Further, a more advanced heat pipe, for example, a solid state device using nanoparticles can also be used. An example of this type of device is described, for example, in US patent application Ser. No. 11 / 852,840 filed Jan. 12, 2007, which is incorporated herein by reference. Alternatively, a mechanical equivalent of a heat pipe, for example, a pipe provided with a pump for transferring a fluid can be used.

  In FIG. 12, the second portions 117b, 118b are in contact with structural elements 121, such as the surface of the machine, the metal frame of the hoistway, the rails of the elevator, and the like. The advantage of such a design is that the heat exchanger (eg, heat exchanger 119 in FIG. 10) can be removed and the existing structure can be used for heat removal without noise and reliability problems.

  FIG. 13A, FIG. 13B, FIG. 14A, and FIG. 14B show a second form of the motor / driver combination 131. Here, the motor 133 and the driver 135 are integrated. The advantage of an integrated motor and driver is that the power connection cables used in previous elevator systems can be eliminated, resulting in significant cost savings and increased machine reliability. Again, the heat pipes 117, 118 transfer heat from the first portions 117a, 118a to the second portions 117b, 118b, the heat exchanger 119 in FIGS. 13A and 13B, and the structural elements in FIGS. 14A and 14B. 121, respectively.

  FIG. 15 illustrates an application of the present invention, in which a motor 143 and a driver 145 (which are integrated in the same manner as in FIGS. 13A, 13B, 14A, and 14B) are supported. Part of the structure that functions functions as a heat exchanger. The heat pipes 147 and 148 have first portions 147 a and 148 a that receive heat from the motor 143 and the driver 145. These heat pipes 147, 148 have second portions 147 b, 148 b that contact a bed plate 149 that supports an elevator drive system including a motor 143 and a driver 145. And then let the heat escape.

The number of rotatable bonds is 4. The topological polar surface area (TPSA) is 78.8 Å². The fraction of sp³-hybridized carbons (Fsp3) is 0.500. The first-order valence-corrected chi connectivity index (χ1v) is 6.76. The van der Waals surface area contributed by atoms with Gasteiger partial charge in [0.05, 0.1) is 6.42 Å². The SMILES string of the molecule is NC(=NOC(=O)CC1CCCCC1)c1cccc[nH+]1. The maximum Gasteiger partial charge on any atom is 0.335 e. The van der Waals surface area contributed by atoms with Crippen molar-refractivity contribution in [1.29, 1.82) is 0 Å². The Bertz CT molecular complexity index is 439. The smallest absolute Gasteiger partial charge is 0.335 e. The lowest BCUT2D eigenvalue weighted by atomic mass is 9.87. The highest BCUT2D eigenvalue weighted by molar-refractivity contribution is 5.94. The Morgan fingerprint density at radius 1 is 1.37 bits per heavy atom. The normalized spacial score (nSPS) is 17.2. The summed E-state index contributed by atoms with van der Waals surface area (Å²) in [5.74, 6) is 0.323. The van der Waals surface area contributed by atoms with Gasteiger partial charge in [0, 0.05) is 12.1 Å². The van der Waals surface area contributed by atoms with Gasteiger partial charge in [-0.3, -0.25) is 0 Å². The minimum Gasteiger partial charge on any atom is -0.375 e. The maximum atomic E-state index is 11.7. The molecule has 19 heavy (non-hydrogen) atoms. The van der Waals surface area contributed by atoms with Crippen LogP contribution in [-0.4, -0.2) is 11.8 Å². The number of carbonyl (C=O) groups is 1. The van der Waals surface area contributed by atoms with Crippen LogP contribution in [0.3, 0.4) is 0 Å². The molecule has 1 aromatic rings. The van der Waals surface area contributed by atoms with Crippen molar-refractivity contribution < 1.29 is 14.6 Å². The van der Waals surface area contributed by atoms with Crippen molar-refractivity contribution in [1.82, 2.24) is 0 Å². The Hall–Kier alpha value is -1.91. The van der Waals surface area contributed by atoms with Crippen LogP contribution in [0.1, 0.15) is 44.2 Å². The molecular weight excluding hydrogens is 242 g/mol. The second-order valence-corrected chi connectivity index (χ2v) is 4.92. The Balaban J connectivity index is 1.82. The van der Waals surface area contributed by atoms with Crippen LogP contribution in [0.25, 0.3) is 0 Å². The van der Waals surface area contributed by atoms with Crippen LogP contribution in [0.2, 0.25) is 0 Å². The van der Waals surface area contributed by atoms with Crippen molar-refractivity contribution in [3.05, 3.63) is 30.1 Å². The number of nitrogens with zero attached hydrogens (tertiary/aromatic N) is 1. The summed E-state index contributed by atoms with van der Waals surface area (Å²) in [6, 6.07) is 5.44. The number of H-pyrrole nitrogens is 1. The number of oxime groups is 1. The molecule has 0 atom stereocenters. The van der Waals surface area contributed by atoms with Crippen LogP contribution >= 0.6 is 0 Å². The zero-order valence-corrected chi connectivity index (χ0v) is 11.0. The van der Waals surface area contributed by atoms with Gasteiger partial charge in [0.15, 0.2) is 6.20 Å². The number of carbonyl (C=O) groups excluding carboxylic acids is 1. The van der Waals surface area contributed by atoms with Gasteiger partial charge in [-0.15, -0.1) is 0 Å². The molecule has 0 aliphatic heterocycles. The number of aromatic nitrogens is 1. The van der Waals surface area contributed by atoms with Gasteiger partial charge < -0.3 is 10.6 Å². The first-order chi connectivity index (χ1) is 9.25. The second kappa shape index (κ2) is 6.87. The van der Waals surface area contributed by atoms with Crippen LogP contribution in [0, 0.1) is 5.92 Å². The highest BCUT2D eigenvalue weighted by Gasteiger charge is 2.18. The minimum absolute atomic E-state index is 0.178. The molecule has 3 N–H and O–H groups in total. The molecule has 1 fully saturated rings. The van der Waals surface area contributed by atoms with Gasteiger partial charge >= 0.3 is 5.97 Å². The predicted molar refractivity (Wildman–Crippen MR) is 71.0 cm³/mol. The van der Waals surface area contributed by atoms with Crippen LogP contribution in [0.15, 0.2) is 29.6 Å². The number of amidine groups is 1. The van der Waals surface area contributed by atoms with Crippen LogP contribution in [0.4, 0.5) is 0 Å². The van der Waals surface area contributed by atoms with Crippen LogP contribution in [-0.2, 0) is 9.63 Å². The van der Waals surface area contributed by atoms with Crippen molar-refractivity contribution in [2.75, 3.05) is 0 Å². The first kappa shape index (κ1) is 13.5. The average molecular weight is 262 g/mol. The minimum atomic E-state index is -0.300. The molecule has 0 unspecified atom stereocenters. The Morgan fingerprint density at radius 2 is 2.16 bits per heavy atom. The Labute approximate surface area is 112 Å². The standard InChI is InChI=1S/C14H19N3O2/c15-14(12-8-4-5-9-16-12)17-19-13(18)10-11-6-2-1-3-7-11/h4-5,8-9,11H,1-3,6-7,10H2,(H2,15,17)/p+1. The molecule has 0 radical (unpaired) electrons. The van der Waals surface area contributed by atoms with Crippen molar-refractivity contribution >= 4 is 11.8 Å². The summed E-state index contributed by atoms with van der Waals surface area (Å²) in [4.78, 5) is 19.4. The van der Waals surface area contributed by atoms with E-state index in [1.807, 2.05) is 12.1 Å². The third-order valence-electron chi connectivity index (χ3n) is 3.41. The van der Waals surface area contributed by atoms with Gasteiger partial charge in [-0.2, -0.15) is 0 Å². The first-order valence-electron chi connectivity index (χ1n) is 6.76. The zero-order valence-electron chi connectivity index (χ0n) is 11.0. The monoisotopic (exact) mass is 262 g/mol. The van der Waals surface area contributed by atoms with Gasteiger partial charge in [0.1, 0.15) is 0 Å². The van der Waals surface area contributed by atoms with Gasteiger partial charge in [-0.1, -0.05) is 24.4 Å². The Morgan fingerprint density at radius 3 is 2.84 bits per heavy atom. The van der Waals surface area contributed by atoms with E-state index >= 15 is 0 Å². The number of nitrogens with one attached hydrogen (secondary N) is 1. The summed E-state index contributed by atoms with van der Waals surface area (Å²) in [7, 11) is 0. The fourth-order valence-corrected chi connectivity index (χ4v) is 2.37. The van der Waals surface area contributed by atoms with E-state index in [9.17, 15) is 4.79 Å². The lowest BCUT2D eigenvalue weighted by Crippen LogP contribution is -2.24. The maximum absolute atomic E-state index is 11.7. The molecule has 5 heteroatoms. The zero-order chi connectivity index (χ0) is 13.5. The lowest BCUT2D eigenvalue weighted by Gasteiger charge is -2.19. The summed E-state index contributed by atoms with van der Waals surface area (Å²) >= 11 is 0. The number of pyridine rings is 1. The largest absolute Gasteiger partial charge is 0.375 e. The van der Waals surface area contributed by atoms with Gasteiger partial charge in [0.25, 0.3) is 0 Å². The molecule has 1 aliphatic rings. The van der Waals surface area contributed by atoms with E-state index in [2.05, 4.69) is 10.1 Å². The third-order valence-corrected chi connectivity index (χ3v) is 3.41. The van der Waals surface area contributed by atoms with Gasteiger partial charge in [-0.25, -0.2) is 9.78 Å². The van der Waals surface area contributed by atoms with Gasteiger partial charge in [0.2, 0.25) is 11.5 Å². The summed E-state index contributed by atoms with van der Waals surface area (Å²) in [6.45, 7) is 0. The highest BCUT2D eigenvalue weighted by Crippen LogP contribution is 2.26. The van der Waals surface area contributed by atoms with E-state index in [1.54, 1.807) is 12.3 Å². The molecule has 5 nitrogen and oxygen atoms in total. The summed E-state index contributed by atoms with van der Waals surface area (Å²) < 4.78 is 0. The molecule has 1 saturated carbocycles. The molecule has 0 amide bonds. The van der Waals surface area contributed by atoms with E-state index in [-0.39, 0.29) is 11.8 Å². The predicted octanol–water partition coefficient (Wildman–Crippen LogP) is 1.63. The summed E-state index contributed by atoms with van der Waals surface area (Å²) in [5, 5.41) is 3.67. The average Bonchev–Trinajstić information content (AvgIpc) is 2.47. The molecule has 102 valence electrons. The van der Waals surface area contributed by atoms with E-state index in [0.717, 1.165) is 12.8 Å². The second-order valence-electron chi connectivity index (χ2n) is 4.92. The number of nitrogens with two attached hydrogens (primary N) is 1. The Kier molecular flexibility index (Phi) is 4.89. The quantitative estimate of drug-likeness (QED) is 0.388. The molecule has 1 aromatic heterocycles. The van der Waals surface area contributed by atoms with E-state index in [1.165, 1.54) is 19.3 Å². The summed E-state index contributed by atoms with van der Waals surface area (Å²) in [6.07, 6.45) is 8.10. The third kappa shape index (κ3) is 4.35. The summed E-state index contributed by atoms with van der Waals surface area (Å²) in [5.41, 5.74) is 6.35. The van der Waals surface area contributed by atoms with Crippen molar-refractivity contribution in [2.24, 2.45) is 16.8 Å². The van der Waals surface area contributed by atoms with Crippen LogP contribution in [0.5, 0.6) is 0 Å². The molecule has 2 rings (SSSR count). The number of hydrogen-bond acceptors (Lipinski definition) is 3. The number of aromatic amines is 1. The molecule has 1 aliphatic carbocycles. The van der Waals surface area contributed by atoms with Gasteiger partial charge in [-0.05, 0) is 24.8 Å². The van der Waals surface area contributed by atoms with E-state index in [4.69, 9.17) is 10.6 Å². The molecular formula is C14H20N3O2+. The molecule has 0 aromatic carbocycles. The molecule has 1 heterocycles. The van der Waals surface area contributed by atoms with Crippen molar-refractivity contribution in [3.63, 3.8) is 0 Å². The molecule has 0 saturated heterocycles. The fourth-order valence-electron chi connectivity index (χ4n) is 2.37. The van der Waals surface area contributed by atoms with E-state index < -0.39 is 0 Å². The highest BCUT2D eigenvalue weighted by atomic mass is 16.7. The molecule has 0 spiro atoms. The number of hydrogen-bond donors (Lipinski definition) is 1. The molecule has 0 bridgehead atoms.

FIG. 16 shows a configuration using a heat spreader instead of the heat pipe system shown in FIG. In FIG. 16, the motor 141 and the driver 143 are separately mounted on the bed plate 149, and the heat spreader 146 is disposed between the driver 143 and the bed plate 149. For example, in a structure made of thick aluminum or the like, heat of high flux generated in power electronic equipment such as the driver 143 can be directly diffused, but heat diffusion provided in the middle like the heat spreader 146. According to the structure, the heat flux spreads over a wider area. Unlike conventional extrusion fin heat sink materials in common cooling designs, inexpensive plate materials can be used as the spreader 146 to spread more heat onto the bed plate 149. The heat spreader is made of a solid material with high thermal conductivity, usually aluminum or copper. In addition to the solid material constituting the heat spreader 146, a heat pipe may be used. Here, a structure in which a liquid is converted into a gas inside a flat surface, similar to the heat pipe 147 in FIG. have.

  FIG. 17 shows a configuration in which a driver 145 is attached to a heat spreader 146, and this heat spreader 146 is further attached to an elevator counterweight rail 151 or other structure, and the elevator counterweight rail is necessary for securing the strength. By using a high heat transfer material such as aluminum or copper as the heat spreader 146 instead of a general steel material, heat diffusion is improved.

  18A and 18B illustrate a configuration in which a heat spreader 146 and a heat pipe 147 for mounting the driver 145 on the bed plate 149 are combined, and the heat pipe 147 is interposed via the heat spreader 146 and the bed plate 149. The heat of the driver 145 is further extracted, and the heat is transferred from the portion of the heat pipe 147 closest to the heat spreader 146 to the portion farthest away. FIG. 18B shows the relationship between the driver 145 on the heat spreader 146 on one side of the elevator rail 151 and the heat pipe 147 on the other side of the elevator rail 151. As described above, heat is transferred from the portion of the heat pipe 147 closest to the heat spreader to the portion away from the driver 145.